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How to Manufacture Astaxanthin

Known for its superb antioxidant properties and multiple health benefits, astaxanthin is attracting a lot of interest as a nutritional ingredient in the natural products industry.

Although astaxanthin is found in marine animals, the best natural source for supplements is the Haematococcus pluvialis microalgae due to its high astaxanthin content. This post offers a behind-the-scenes look at how astaxanthin is sourced from the Haematococcus pluvialis microalgae at the Algalif™ facility in Iceland.

Growing algae isn’t easy

Harvesting astaxanthin from microalgae at a commercial scale is a highly technical and skilled process. In nature, Haematococcus pluvialis synthetises astaxanthin as a defense mechanism against adverse environmental conditions. Consequently, conditions for algal growth are not conducive for astaxanthin accumulation, and vice-versa. The production of Haematococcus pluvialis biomass and astaxanthin are therefore affected by many physical, chemical, and biological factors that are constantly in flux. Algalif uses a proprietary, three-phase process to achieve optimal production of astaxanthin. The three main stages of production are the Green Phase, Starvation Phase, and Red Phase.

Green Phase

In the Green Phase, the algae cells are cultivated under optimal growth conditions using pure Icelandic water and high-quality nutrients to make the algal cells grow and multiply.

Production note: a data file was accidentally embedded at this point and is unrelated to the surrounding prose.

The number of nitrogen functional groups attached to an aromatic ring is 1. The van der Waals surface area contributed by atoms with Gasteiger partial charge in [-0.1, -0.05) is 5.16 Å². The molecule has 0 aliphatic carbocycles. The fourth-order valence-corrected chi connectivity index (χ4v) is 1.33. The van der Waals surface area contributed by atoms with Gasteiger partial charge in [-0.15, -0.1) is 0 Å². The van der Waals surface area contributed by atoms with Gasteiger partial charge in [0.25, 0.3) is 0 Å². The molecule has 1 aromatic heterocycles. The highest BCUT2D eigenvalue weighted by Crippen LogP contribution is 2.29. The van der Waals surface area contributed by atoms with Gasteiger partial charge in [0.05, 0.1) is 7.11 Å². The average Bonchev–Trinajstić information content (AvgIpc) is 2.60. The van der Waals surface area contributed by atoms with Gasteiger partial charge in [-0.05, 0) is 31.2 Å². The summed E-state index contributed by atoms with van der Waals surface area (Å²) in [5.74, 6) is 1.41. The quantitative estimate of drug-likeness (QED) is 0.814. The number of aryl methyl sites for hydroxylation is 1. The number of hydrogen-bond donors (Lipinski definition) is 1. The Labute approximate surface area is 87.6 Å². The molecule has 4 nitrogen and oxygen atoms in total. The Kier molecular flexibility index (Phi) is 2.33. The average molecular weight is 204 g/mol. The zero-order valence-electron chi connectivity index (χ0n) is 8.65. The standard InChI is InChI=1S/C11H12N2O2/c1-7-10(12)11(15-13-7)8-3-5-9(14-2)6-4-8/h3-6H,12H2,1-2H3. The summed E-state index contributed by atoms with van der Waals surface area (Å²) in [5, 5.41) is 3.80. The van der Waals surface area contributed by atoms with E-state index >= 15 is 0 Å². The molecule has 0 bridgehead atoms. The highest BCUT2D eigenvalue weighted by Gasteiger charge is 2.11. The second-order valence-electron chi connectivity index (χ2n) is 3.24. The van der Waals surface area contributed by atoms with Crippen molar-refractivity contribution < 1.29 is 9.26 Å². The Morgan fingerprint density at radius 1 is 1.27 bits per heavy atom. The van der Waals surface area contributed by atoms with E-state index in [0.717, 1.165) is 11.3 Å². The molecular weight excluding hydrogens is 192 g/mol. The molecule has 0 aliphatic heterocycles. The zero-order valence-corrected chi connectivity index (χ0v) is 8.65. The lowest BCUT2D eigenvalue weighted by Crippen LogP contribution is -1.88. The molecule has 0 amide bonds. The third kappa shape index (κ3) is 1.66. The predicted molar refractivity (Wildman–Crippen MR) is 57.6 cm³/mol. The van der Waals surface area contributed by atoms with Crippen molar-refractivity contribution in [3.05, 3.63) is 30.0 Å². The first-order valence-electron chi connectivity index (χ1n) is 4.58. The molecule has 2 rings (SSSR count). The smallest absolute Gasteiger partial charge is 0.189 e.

The process starts in the clean room, where pure algae colonies are cultivated in petri dishes under controlled conditions by a team of dedicated cultivation experts. The cultures are then transferred to sterile Erlenmeyer flasks and then onto larger cultivation units.

When high cell density is reached in Algalif’s photobioreactors (PBRs), 80-90 percent of the culture is transferred to the next phase and the remaining culture is recycled.

Starvation Phase

In the Starvation Phase, the algae culture is gradually exposed to stress conditions to induce rapid astaxanthin synthesis. When a high amount of astaxanthin is accumulated, the culture is transferred.

Red Phase

At the end of the Red Phase, the algal biomass is separated from the medium and dehydrated. The algal cells are cracked to produce a high-quality astaxanthin biomass. Astaxanthin is recovered using solvent-free supercritical CO2 extraction, stabilised and standardised to produce a range of astaxanthin products.

State-of-the-Art Cultivation Technologies

At Algalif, algae cultures are grown indoors using fully-enclosed, modular PBR systems. Simply put, PBRs are glass tubes oriented horizontally or vertically to create an artificial environment where all cultivation parameters are carefully controlled. PBRs protect the culture from external contamination and enable optimal growth of the microalgae, ensuring high yields of pure astaxanthin and a steady production output.

As the two primary inputs for indoor microalgae cultivation, the importance of pure water and clean energy cannot be overstated.

Any trace amount of heavy metals or other contaminants present in the water will accumulate and magnify in microalgae cultures because of their high biosorption capabilities. Algalif uses Icelandic water, which is extremely clean, low in minerals, and almost sterile from its source.

Indoor cultivation uses artificial lightning, which can cause environmental burdens if manufacturers rely on fossil fuels for electricity. The Algalif facility is 100 percent powered by renewable geothermal energy, ensuring a continuous supply of microalgae ingredients that are manufactured in an environmentally-friendly way.

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